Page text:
The redox state of sediments and associated porewaters influences the retention and release of trace elements and other compounds, as illustrated by chromium. It commonly exists in the environment in two oxidation states: trivalent chromium, Cr(III), which is an essential trace element, and hexavalent chromium, Cr(vi), which is carcinogenic. The latter species is also much more labile in most aquatic systems, and may be found at potentially toxic levels (>100 mgl- ) in some aquifers due to either natural processes or industrial pollution. While Cr(iii) is more thermodynamically stable under reducing conditions, it is generally only found at low levels because it exists in solution primarily as cations (Cr3+, Cr(OH)^, Cr(OH)2+) that have high affinities for sediments with a net negative surface charge (e.g., iron oxides and clay minerals) and Cr(iii) readily precipitates as Cr(OH)3 and Cr2O3 in the pH ranges commonly encountered in the environment. in contrast, Cr(vi) forms relatively soluble oxyanions (e.g., CrO4- and HCrO- ) that have less affinity for sediment surfaces and, therefore, may occur at higher concentrations in many aquifers. Although Cr(vi) may be naturally converted to Cr(iii) in reducing ground-water systems, the microbial oxidation of Cr(iii) to Cr(vi) at the aerobic/anaerobic interface in sediments has been associated with anomalously high levels of the potentially toxic species in some aquifers - as has the discharge of industrial Cr(vi) in other aquifers.
Sediment redox processes also strongly affect metalsulfide minerals, which can be solubilized under oxidizing conditions. The oxidation of metal-sulfides such as cinnabar (HgS), cuprite (CuS), galena (PbS), sphalerite (ZnS), chalcopyrite (CuFeS2), and chalcocite (Cu2S) by oxygen is similar to that of pyrite (FeS2):
The oxidation of the reduced Fe(ii) and sulfide in pyrite results in the formation of Fe(iii) in the form of iron oxide (Fe(OH)3) and sulfate in the form of sulfuric acid (H2SO4), respectively.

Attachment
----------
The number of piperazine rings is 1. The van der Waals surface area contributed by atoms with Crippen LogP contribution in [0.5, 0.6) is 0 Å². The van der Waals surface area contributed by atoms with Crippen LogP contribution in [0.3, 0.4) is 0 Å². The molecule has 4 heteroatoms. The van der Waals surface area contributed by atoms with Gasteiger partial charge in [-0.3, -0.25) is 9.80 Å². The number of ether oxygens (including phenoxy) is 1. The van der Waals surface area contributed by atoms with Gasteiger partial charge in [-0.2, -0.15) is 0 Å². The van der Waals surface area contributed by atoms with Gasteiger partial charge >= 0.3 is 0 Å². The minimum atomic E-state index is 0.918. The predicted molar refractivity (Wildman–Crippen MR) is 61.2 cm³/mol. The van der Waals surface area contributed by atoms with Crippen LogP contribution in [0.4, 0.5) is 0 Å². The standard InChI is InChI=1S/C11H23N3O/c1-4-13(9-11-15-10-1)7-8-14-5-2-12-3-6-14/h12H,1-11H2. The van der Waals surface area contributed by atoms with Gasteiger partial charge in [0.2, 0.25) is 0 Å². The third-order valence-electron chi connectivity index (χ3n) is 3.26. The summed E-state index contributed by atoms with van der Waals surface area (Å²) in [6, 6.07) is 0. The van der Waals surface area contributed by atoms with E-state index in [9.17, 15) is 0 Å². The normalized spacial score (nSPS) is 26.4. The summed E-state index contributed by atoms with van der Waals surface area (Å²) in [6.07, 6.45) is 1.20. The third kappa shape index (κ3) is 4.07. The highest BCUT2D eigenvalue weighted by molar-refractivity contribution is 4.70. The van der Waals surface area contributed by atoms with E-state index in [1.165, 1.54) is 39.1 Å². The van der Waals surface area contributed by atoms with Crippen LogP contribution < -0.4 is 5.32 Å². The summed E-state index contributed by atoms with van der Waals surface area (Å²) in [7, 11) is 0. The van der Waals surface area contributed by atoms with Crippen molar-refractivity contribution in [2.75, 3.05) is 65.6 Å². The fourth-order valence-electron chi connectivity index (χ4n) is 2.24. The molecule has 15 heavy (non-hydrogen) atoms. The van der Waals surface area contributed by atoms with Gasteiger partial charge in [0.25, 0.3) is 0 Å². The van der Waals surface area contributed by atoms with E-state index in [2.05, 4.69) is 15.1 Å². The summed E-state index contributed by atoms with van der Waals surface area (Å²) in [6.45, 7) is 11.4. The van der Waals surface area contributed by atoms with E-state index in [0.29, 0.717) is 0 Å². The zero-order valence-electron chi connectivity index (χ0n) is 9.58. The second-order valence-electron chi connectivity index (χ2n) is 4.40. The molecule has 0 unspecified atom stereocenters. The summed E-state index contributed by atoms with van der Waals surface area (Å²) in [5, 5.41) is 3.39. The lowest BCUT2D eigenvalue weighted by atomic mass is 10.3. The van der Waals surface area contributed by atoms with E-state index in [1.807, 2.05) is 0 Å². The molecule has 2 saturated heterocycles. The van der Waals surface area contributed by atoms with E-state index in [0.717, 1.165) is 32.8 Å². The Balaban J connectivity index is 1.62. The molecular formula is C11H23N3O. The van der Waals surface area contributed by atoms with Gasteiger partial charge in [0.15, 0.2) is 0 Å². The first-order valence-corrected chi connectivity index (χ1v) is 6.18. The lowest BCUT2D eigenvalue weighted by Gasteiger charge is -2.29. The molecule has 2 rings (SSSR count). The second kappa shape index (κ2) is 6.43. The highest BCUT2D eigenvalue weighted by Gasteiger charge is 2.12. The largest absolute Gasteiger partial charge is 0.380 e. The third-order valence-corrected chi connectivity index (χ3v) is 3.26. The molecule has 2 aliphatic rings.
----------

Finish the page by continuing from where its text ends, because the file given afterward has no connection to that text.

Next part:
The H2SO4 produced by that oxidation is responsible for much of the acid mine drainage (pH < 5) generated from mines and mine tailings. While the abiotic oxidation of sulfidic minerals is thermodynamically favorable in aerated waters, the kinetics are generally very slow at ambient environmental conditions because of the large activation energy required. However, the oxidation of sulfidic minerals is markedly accelerated by bacteria (e.g., Thiobacillus ferrooxidans) which obtain energy from the oxidation of pyrite.
Acid mine drainage of sulfidic deposits is accompanied by the leaching and mobilization of other heavy metals. These may include arsenic, cadmium, copper, lead, manganese, mercury, selenium, and zinc, which are all relatively toxic to most aquatic organisms. Consequently, surface waters downstream from acid mine drainage may be nearly devoid of all but microbial life until pH levels increase and iron and manganese precipitate out as oxy-hydroxides that scavenge those toxic elements.
However, sediment burial following the deposition of iron and manganese oxyhydroxides leads to reducing conditions in subsurface sediments, which thermodyna-mically favor the reductive dissolution of those compounds. This process releases not only iron and manganese back into solution, but also metals and metalloids that had been adsorbed onto the oxyhydroxides. As a result, sediments with relatively high levels of contaminant metals that have been transported downstream from acid mine drainage constitute a potential source of contamination to porewaters and overlying waters. Similarly, other sediments that have relatively large amounts of metals (e.g., Cd, Cu, Pb) and metalloids (e.g., As, Se) -from natural or industrial sources - scavenged onto iron and manganese oxyhydroxides represent a potential source of pollution under reducing conditions. Again, those reducing conditions may be catalyzed by the deposition of organic matter, either following an algal bloom or the discharge of organic industrial, agricultural, and municipal wastes.
Heavy metals are not the only class of compounds which are readily adsorbed by iron and manganese oxy-hydroxides. Nutrients such as phosphate and nitrate also exhibit this same behavior under oxidizing conditions, and are thus released when the sediments become reducing and the Fe(iii) and Mn(iv) precipitates are solubilized to dissolved forms of Fe(ii) and Mn(ii). Thus, a change in the redox state ofsediments to more reducing conditions can result in the release of phosphate and nitrate to overlying waters where they can promote eutrophication. As a result, lakes which receive nutrient-rich runoff from urban or agricultural areas are often mechanically aerated in order to maintain oxygenated bottom waters and surface sediments to prevent the reductive dissolution ofiron and manganese oxyhydroxides and the subsequent release of nutrients. This method has also been employed successfully to promote the reformation of iron and manganese oxyhydroxides and recovery of lakes following eutrophication.
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